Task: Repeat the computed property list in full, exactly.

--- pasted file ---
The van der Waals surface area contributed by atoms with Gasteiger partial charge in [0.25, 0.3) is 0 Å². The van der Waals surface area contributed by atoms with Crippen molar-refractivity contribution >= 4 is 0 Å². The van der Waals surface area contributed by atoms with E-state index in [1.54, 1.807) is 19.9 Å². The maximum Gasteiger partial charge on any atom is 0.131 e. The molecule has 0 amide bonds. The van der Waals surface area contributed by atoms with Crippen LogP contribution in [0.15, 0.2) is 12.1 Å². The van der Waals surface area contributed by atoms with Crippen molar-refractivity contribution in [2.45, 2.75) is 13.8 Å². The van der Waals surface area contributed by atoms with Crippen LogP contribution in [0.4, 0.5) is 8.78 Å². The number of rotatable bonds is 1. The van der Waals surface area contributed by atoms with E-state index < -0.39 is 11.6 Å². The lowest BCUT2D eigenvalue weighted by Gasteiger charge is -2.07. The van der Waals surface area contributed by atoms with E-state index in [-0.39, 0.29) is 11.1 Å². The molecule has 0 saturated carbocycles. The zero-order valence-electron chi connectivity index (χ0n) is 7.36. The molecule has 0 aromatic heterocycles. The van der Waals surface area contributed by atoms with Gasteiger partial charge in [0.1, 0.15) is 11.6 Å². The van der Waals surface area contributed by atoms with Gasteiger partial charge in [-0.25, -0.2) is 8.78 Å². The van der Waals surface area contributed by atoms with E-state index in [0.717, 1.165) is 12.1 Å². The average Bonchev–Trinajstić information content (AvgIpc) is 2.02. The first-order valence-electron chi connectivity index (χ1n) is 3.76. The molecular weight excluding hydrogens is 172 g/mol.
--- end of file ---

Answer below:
The van der Waals surface area contributed by atoms with Gasteiger partial charge in [0.25, 0.3) is 0 Å². The van der Waals surface area contributed by atoms with Crippen molar-refractivity contribution >= 4 is 0 Å². The van der Waals surface area contributed by atoms with E-state index in [1.54, 1.807) is 19.9 Å². The maximum Gasteiger partial charge on any atom is 0.131 e. The molecule has 0 amide bonds. The van der Waals surface area contributed by atoms with Crippen LogP contribution in [0.15, 0.2) is 12.1 Å². The van der Waals surface area contributed by atoms with Crippen molar-refractivity contribution in [2.45, 2.75) is 13.8 Å². The van der Waals surface area contributed by atoms with Crippen LogP contribution in [0.4, 0.5) is 8.78 Å². The number of rotatable bonds is 1. The van der Waals surface area contributed by atoms with E-state index < -0.39 is 11.6 Å². The lowest BCUT2D eigenvalue weighted by Gasteiger charge is -2.07. The van der Waals surface area contributed by atoms with E-state index in [-0.39, 0.29) is 11.1 Å². The molecule has 0 saturated carbocycles. The zero-order valence-electron chi connectivity index (χ0n) is 7.36. The molecule has 0 aromatic heterocycles. The van der Waals surface area contributed by atoms with Gasteiger partial charge in [0.1, 0.15) is 11.6 Å². The van der Waals surface area contributed by atoms with Gasteiger partial charge in [-0.25, -0.2) is 8.78 Å². The van der Waals surface area contributed by atoms with E-state index in [0.717, 1.165) is 12.1 Å². The average Bonchev–Trinajstić information content (AvgIpc) is 2.02. The first-order valence-electron chi connectivity index (χ1n) is 3.76. The molecular weight excluding hydrogens is 172 g/mol.